‘There is something underneath all of this that goes across my whole career, which is that we’ve let these families down. I’ve failed at this in previous jobs and I want to get it right,’ she admits.
Part of getting it right is taking what she has learned throughout her career - as well as over the past few months - and converting it into something that can be applied nationally. She is optimistic that this time Whitehall understands the need for a coordinated approach.
Getting to the source
Earlier this year, the government introduced its payment-by-results system for tackling families with multiple problems. It is a system about which Ms Casey is optimistic, not least because there is some £448 million behind it. The concept behind the new approach is that it is cheaper, not to mention more beneficial for society, to deal with the problem at source than to spend an estimated £9 billion a year cleaning up the mess.
‘Housing is all over this stuff. Some of them should be running family intervention work. They are very good at it.’
The payment-by-results system may be not a million miles from the bespoke, regionalised family intervention projects that preceded it, and which Ms Casey was instrumental in setting up when she was Labour’s anti-social behaviour guru. The difference this time though is that it’s not a piecemeal approach.
‘The history of social policy is that it is littered with good intervention pilots. There’s a world of pilots and the pilots never go to national scale. You do a pilot somewhere… [but] it’s rare that those things turn into something big and national and mainstream.
‘If I look back to the early family intervention work I would say we were doing it on the back of ASB and crime and we set that up as a boutique project; we didn’t change the mainstream.’
‘Mainstream’ is a word to which Ms Casey returns regularly. The individual stories she has encountered - and which have evidently affected her deeply, despite her reputation for hardness - seem most relevant to her if they can be used to change society at a fundamental level. Her positivity, her belief that, this time, things will be different is infectious.
Almost apologetically, she describes her work with families as ‘a personal crusade’ but she accepts she cannot do anything alone.
‘When governments do things, no matter who’s in power, you will always get some people that are negative and you get a lot of people that see the value in doing something and getting on with it,’ she continues. ‘My job is to work with those that want to make this work.’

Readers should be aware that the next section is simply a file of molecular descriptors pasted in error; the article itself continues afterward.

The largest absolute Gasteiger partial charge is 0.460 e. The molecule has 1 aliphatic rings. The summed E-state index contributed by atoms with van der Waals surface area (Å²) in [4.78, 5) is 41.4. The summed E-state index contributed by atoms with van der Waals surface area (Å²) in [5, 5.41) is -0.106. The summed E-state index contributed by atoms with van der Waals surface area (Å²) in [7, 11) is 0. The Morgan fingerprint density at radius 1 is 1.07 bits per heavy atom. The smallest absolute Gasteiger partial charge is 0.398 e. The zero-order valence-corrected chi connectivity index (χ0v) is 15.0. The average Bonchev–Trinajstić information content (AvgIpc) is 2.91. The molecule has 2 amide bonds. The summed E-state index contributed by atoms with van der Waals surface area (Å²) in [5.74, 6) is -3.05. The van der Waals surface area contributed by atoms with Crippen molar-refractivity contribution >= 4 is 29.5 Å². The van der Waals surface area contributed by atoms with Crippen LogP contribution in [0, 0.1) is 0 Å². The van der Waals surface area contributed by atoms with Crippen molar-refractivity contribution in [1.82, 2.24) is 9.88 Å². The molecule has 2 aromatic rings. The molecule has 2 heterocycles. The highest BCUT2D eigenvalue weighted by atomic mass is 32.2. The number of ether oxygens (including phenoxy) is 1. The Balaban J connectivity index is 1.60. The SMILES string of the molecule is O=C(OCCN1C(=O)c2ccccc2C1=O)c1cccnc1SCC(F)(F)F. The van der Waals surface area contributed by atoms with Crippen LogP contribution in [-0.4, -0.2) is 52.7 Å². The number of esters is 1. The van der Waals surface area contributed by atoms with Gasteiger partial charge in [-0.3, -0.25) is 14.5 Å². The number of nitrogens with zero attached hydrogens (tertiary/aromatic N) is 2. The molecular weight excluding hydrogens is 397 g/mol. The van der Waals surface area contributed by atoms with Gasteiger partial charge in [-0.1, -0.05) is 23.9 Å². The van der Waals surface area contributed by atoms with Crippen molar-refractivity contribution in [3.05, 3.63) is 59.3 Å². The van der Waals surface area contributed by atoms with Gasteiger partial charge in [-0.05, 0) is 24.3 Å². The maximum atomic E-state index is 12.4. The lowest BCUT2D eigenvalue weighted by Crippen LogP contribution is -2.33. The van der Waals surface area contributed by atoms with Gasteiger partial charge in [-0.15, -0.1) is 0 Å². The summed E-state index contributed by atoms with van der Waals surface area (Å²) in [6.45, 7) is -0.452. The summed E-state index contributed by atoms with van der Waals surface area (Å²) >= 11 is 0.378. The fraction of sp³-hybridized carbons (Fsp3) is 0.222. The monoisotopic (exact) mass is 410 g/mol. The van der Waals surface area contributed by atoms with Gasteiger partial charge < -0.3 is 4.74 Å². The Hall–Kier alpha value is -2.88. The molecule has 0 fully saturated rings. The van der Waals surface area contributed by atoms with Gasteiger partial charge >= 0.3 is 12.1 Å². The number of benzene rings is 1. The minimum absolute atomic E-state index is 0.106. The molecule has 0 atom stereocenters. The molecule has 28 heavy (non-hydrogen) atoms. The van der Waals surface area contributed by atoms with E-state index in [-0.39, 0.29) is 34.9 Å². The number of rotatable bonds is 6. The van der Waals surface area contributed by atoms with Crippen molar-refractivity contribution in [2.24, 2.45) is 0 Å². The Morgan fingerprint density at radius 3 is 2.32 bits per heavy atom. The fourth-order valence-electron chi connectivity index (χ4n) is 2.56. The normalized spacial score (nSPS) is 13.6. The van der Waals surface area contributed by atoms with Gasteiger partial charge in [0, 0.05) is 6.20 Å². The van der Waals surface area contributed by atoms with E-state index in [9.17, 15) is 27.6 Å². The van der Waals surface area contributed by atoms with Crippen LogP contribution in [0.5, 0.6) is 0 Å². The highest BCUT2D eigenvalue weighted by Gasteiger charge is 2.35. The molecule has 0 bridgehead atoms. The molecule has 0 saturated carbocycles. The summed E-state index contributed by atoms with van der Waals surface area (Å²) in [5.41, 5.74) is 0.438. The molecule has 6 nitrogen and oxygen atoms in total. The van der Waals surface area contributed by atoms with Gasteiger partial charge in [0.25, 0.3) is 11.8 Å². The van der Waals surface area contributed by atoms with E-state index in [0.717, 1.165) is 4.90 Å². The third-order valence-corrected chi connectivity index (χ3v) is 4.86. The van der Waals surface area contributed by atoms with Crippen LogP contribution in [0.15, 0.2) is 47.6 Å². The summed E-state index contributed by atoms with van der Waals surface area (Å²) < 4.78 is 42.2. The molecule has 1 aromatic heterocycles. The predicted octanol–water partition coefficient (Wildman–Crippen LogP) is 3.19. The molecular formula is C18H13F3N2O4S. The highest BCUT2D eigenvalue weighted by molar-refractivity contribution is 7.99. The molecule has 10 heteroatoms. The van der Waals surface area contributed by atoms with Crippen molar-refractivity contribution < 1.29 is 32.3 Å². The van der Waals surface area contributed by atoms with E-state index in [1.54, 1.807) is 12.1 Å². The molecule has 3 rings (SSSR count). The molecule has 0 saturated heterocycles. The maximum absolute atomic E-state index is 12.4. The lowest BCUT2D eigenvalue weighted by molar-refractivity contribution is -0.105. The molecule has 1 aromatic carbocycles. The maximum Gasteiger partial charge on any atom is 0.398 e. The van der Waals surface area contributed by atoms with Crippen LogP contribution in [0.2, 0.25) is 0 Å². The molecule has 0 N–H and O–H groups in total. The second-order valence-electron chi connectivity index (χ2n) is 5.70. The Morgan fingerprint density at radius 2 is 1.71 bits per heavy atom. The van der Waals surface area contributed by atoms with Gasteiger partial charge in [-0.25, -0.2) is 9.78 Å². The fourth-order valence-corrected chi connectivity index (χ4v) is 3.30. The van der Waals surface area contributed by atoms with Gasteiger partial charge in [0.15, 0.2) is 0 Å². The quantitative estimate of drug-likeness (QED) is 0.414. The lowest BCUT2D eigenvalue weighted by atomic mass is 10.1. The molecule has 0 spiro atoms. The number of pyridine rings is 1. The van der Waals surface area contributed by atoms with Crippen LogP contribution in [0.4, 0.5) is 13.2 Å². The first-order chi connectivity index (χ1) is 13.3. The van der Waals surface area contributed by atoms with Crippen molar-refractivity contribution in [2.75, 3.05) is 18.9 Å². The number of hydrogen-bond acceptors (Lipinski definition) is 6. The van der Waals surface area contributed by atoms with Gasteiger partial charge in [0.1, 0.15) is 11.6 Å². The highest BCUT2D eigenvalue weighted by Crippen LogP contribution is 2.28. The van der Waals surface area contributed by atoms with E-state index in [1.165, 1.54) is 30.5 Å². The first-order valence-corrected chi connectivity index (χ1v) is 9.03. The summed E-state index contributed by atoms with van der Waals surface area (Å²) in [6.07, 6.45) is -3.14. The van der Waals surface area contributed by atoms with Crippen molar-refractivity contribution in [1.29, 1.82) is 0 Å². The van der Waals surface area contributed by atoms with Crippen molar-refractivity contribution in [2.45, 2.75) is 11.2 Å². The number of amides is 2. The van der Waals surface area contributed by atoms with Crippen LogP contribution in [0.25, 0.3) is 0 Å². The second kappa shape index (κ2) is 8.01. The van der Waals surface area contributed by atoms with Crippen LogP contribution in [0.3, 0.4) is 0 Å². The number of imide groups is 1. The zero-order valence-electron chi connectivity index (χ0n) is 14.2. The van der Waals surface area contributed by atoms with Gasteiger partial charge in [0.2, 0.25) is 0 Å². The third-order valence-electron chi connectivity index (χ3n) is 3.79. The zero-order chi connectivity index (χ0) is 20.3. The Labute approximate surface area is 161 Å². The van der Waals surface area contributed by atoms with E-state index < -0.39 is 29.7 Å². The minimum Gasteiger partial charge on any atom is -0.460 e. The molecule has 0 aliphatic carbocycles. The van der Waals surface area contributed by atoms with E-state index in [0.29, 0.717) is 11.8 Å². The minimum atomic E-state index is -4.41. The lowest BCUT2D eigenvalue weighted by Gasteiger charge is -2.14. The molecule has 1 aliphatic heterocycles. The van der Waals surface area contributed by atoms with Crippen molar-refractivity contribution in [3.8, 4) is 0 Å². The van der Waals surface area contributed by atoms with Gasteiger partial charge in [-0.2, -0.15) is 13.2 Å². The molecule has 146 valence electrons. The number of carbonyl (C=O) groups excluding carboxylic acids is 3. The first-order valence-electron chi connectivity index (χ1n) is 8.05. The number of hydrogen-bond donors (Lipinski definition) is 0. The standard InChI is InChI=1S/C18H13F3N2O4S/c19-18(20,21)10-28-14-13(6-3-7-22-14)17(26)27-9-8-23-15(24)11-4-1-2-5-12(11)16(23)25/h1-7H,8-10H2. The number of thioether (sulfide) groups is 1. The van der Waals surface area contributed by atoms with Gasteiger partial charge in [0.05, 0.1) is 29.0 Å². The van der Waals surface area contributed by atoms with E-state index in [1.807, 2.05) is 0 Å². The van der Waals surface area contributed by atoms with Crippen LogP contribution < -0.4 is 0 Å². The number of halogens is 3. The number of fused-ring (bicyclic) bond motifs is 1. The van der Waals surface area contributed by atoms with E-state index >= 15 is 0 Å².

According to Ms Casey, the housing sector can play a major role in producing results. She says she wants to get more housing providers ‘round the partnership tables’.
‘Housing is all over this stuff,’ she states. ‘I go out and talk to colleagues in housing… because housing has a lot of experience in this area. Some of them should be running family intervention work. They are very good at it. Some are superb on anti-social behaviour.’
As the former director of the Social Landlords Crime and Nuisance Group, Peter Jackson has plenty of experience working with Ms Casey. While he says he would like to have seen ‘more emphasis on the role of social landlords’ in the report, he doesn’t question her ability to make a difference. ‘If the coalition is fully behind her, then no one else around in government has the power to push this agenda like Louise.’
But Ms Casey’s vision is to have housing as one element - along with the police, children’s services, social services and myriad other agencies - of a unified approach to the problem.
‘What has got to work this time round, which we haven’t been very good at before, is collapsing all of those vested interests into one thing, which is …definable change that will happen in those families,’ she insists.
Ms Casey’s passion for the cause is obvious and she doesn’t shy away from being labelled a troubleshooter, even if it’s not a role she’s courted.
‘I am waiting for somebody to make me an offer of being a cheerful czar,’ she laughs. ‘I just seem to pick the more challenging areas.’
Shortly after taking office, David Cameron made a commitment to turn around the lives of the country’s 120,000 most troubled families. The payment-by-results system is designed to encourage local authorities to take a proactive role in doing this.
Having identified the families they will target on the three-year programme, councils and other partners will receive £4,000 for each family where certain outcomes are achieved.
These outcomes include: increase in school attendance; reductions in anti-social behaviour and youth offending; and progress towards continuous work or attachment to the government’s work programme.
In addition to the £4,000, local authorities will be expected to pay £6,000 towards the cost of family intervention.
Councils will receive a proportion of the money for each family upfront as an attachment fee, with the rest being paid on results.